Lack of long-term predictability and comprehensiveness of regulation: inconsistency of approaches to determining the growth rate of tariffs at the federal level with the methods by which tariffs are calculated. Low quality of normative-legal field (variability, contradictions, ambiguous interpretations, errors in methodologies). Emphasis on control over spending, rather than on creating incentives to improve the efficiency of regulated companies. Poor quality of the information environment of regulation (disclosure of a large amount of information without the ability to assess its reliability).
Over the last three years, during which the FAS has been carrying out the functions of tariff regulation, no qualitative solution of these problems has been outlined. The main efforts of the regulator were reduced to the declaration of a rather simple for perception approach “inflation minus”, which began to be massively promoted without serious analysis of the industry specifics and the situation in specific companies. This approach was often realized in contradiction to the approved methodology of tariff formation. The draft law on state regulation of prices (tariffs) initiated by the Federal Antimonopoly Service drew sharp criticism from both monopolists and consumers.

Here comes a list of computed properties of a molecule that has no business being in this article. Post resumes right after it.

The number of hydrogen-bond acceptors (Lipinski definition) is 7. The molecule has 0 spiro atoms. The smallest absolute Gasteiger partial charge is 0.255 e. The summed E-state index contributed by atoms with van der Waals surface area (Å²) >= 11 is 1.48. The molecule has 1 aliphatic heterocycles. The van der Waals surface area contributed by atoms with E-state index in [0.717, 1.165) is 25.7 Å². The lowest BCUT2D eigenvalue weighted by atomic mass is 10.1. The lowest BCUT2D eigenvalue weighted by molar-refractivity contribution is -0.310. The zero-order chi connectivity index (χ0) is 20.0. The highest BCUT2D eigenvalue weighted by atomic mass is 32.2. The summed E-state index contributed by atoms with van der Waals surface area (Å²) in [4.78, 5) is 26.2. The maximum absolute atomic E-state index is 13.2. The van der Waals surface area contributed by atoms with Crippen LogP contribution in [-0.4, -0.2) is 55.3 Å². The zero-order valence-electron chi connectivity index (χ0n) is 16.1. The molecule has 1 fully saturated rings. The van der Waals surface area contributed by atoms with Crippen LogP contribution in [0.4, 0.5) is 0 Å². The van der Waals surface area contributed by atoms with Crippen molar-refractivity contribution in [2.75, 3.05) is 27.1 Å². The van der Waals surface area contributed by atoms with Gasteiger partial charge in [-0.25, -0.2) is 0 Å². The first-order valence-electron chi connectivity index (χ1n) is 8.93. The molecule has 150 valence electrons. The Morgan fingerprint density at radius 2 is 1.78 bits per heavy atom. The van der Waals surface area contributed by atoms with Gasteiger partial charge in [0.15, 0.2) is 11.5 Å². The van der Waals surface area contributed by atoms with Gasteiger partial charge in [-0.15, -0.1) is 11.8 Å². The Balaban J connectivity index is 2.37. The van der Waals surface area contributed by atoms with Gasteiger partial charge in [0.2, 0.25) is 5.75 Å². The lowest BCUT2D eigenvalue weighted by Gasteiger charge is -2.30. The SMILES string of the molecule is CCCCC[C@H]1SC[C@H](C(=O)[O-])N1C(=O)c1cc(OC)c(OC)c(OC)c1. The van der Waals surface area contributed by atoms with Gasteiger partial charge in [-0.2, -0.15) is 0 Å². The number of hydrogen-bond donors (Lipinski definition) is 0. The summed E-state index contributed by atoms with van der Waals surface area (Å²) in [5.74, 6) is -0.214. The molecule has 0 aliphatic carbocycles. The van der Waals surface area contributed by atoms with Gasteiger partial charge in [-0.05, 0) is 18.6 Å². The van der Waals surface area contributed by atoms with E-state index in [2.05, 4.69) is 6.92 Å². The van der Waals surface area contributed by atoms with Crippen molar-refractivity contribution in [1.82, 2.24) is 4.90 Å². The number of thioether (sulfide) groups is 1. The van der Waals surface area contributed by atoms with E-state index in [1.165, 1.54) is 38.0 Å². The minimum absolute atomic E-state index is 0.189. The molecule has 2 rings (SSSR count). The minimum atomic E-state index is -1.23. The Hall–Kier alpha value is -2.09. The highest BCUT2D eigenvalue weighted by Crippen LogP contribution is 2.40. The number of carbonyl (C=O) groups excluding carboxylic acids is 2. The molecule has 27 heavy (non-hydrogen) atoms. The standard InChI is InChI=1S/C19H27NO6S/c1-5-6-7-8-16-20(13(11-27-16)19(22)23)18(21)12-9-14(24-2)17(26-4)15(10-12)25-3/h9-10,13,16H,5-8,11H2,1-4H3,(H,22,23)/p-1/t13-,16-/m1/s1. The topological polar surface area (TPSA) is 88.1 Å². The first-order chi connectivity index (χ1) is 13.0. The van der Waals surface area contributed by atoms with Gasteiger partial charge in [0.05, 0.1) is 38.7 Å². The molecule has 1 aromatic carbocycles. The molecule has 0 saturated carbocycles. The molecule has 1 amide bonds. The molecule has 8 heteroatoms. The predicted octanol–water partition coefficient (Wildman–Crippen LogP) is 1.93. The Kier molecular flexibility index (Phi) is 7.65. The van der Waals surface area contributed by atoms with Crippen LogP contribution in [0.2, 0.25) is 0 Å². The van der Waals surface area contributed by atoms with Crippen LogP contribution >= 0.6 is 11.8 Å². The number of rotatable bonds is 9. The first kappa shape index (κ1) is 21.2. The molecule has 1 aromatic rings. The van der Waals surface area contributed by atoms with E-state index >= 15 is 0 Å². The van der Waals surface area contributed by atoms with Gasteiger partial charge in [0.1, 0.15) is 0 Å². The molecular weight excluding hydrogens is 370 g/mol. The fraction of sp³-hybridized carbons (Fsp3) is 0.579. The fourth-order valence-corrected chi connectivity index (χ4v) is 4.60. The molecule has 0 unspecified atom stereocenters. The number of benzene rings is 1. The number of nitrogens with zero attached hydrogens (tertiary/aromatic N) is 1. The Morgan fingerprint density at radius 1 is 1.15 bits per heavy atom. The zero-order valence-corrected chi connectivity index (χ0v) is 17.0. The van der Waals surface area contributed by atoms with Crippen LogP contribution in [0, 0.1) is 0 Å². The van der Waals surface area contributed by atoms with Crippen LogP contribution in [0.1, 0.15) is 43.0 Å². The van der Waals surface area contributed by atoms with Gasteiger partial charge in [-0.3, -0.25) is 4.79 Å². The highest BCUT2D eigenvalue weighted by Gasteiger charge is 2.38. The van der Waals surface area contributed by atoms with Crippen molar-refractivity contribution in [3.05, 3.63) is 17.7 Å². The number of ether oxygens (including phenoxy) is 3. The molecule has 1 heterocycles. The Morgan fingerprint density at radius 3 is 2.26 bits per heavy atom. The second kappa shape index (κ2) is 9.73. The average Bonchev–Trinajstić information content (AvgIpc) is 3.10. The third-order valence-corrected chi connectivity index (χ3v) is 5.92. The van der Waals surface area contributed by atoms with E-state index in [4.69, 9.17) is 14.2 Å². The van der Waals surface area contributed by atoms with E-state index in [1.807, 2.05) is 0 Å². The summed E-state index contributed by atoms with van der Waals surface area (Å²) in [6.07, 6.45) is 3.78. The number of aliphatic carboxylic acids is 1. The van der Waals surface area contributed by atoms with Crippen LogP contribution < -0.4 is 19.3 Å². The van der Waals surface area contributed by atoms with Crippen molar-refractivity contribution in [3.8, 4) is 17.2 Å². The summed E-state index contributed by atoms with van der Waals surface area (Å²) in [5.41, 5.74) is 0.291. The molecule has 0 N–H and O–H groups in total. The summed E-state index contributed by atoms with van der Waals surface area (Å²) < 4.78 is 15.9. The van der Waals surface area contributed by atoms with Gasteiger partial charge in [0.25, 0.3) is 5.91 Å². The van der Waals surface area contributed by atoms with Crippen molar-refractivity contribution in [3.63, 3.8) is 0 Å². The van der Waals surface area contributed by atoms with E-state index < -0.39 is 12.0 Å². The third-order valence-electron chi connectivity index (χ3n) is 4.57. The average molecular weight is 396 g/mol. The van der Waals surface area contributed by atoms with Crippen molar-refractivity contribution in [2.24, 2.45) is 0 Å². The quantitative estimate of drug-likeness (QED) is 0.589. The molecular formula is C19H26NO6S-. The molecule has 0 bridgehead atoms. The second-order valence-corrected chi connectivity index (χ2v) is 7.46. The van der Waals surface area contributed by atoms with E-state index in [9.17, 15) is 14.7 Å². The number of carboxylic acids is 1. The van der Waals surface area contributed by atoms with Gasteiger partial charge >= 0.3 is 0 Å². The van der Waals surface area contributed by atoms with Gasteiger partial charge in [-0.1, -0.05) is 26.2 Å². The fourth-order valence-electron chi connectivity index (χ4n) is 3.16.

It is worth mentioning that before it was decided to abolish the Federal Tariff Service and transfer its powers to the FAS, the Government’s Expert Council had been working for a few years to improve the system of regulation of the natural monopolies. Four models were considered: to improve the existing system on the basis of FTS, to merge FAS and FTS, to create several branch regulators or a single inter-branch regulator. A clear choice in favor of any model was not made.
If you look at foreign experience, in most countries (almost all European countries and the USA) the functions of tariff regulation of natural monopolies are concentrated in a separate independent agency. But decisions are made collegially: taking into account the opinions of other interested ministries and departments. This way the balance of interests of different parties is maintained.